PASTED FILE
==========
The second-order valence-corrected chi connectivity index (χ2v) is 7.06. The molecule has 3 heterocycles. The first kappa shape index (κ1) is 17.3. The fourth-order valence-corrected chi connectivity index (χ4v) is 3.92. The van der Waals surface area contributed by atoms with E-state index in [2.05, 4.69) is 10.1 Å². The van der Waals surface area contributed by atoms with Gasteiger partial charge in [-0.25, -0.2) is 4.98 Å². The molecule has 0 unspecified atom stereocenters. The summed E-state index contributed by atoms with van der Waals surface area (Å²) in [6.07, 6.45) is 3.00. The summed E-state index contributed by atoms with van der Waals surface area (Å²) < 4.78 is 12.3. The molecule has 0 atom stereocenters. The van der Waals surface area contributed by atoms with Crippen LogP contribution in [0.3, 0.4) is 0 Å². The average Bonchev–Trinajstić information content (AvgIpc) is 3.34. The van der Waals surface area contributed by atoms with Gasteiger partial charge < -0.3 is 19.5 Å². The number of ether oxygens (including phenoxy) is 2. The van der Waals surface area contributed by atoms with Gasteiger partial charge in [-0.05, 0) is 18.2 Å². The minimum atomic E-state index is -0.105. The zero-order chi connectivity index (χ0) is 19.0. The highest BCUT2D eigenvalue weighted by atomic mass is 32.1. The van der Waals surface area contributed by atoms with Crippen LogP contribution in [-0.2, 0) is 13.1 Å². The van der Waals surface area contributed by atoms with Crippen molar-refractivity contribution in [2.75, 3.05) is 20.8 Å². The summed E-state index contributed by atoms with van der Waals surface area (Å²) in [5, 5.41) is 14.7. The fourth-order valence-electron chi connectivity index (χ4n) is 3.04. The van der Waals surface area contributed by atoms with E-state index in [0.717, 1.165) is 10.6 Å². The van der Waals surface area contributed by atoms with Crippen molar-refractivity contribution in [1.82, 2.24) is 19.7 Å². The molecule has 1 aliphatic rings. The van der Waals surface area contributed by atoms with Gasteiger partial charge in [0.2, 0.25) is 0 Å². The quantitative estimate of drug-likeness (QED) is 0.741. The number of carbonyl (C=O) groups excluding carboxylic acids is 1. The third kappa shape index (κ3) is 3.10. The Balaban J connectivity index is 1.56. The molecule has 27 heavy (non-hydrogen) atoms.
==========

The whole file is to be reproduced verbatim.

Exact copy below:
The second-order valence-corrected chi connectivity index (χ2v) is 7.06. The molecule has 3 heterocycles. The first kappa shape index (κ1) is 17.3. The fourth-order valence-corrected chi connectivity index (χ4v) is 3.92. The van der Waals surface area contributed by atoms with E-state index in [2.05, 4.69) is 10.1 Å². The van der Waals surface area contributed by atoms with Gasteiger partial charge in [-0.25, -0.2) is 4.98 Å². The molecule has 0 unspecified atom stereocenters. The summed E-state index contributed by atoms with van der Waals surface area (Å²) in [6.07, 6.45) is 3.00. The summed E-state index contributed by atoms with van der Waals surface area (Å²) < 4.78 is 12.3. The molecule has 0 atom stereocenters. The van der Waals surface area contributed by atoms with Crippen LogP contribution in [0.3, 0.4) is 0 Å². The average Bonchev–Trinajstić information content (AvgIpc) is 3.34. The van der Waals surface area contributed by atoms with Gasteiger partial charge < -0.3 is 19.5 Å². The number of ether oxygens (including phenoxy) is 2. The van der Waals surface area contributed by atoms with Gasteiger partial charge in [-0.05, 0) is 18.2 Å². The minimum atomic E-state index is -0.105. The zero-order chi connectivity index (χ0) is 19.0. The highest BCUT2D eigenvalue weighted by atomic mass is 32.1. The van der Waals surface area contributed by atoms with Crippen LogP contribution in [-0.2, 0) is 13.1 Å². The van der Waals surface area contributed by atoms with Crippen molar-refractivity contribution in [2.75, 3.05) is 20.8 Å². The summed E-state index contributed by atoms with van der Waals surface area (Å²) in [5, 5.41) is 14.7. The fourth-order valence-electron chi connectivity index (χ4n) is 3.04. The van der Waals surface area contributed by atoms with E-state index in [0.717, 1.165) is 10.6 Å². The van der Waals surface area contributed by atoms with Crippen molar-refractivity contribution in [1.82, 2.24) is 19.7 Å². The molecule has 1 aliphatic rings. The van der Waals surface area contributed by atoms with Gasteiger partial charge in [0.2, 0.25) is 0 Å². The quantitative estimate of drug-likeness (QED) is 0.741. The number of carbonyl (C=O) groups excluding carboxylic acids is 1. The third kappa shape index (κ3) is 3.10. The Balaban J connectivity index is 1.56. The molecule has 27 heavy (non-hydrogen) atoms.